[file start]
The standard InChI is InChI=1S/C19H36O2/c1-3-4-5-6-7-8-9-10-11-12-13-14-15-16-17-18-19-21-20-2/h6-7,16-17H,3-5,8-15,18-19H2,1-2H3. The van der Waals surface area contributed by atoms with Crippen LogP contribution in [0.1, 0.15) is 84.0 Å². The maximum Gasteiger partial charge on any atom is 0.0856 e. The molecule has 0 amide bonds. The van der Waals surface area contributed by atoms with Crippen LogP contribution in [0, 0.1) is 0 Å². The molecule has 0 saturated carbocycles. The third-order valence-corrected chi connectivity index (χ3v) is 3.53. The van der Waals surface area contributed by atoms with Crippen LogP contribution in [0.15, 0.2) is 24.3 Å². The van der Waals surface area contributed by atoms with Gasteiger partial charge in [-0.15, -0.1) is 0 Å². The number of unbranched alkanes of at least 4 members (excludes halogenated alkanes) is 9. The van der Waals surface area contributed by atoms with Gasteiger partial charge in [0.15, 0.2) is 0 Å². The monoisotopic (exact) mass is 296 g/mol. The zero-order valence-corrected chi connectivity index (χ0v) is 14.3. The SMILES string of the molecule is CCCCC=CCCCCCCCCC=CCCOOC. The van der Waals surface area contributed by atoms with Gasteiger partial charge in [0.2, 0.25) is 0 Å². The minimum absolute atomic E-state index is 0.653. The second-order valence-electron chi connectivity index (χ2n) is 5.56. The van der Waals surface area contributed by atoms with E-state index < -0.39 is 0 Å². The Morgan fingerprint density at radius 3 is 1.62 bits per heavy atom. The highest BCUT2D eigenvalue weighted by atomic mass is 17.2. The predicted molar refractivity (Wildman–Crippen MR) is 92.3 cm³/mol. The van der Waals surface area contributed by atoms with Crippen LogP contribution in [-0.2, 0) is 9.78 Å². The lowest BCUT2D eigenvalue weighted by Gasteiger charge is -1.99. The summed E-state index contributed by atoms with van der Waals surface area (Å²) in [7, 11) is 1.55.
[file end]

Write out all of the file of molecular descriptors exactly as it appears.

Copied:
The standard InChI is InChI=1S/C19H36O2/c1-3-4-5-6-7-8-9-10-11-12-13-14-15-16-17-18-19-21-20-2/h6-7,16-17H,3-5,8-15,18-19H2,1-2H3. The van der Waals surface area contributed by atoms with Crippen LogP contribution in [0.1, 0.15) is 84.0 Å². The maximum Gasteiger partial charge on any atom is 0.0856 e. The molecule has 0 amide bonds. The van der Waals surface area contributed by atoms with Crippen LogP contribution in [0, 0.1) is 0 Å². The molecule has 0 saturated carbocycles. The third-order valence-corrected chi connectivity index (χ3v) is 3.53. The van der Waals surface area contributed by atoms with Crippen LogP contribution in [0.15, 0.2) is 24.3 Å². The van der Waals surface area contributed by atoms with Gasteiger partial charge in [-0.15, -0.1) is 0 Å². The number of unbranched alkanes of at least 4 members (excludes halogenated alkanes) is 9. The van der Waals surface area contributed by atoms with Gasteiger partial charge in [0.15, 0.2) is 0 Å². The monoisotopic (exact) mass is 296 g/mol. The zero-order valence-corrected chi connectivity index (χ0v) is 14.3. The SMILES string of the molecule is CCCCC=CCCCCCCCCC=CCCOOC. The van der Waals surface area contributed by atoms with Gasteiger partial charge in [0.2, 0.25) is 0 Å². The minimum absolute atomic E-state index is 0.653. The second-order valence-electron chi connectivity index (χ2n) is 5.56. The van der Waals surface area contributed by atoms with E-state index < -0.39 is 0 Å². The Morgan fingerprint density at radius 3 is 1.62 bits per heavy atom. The highest BCUT2D eigenvalue weighted by atomic mass is 17.2. The predicted molar refractivity (Wildman–Crippen MR) is 92.3 cm³/mol. The van der Waals surface area contributed by atoms with Crippen LogP contribution in [-0.2, 0) is 9.78 Å². The lowest BCUT2D eigenvalue weighted by Gasteiger charge is -1.99. The summed E-state index contributed by atoms with van der Waals surface area (Å²) in [7, 11) is 1.55.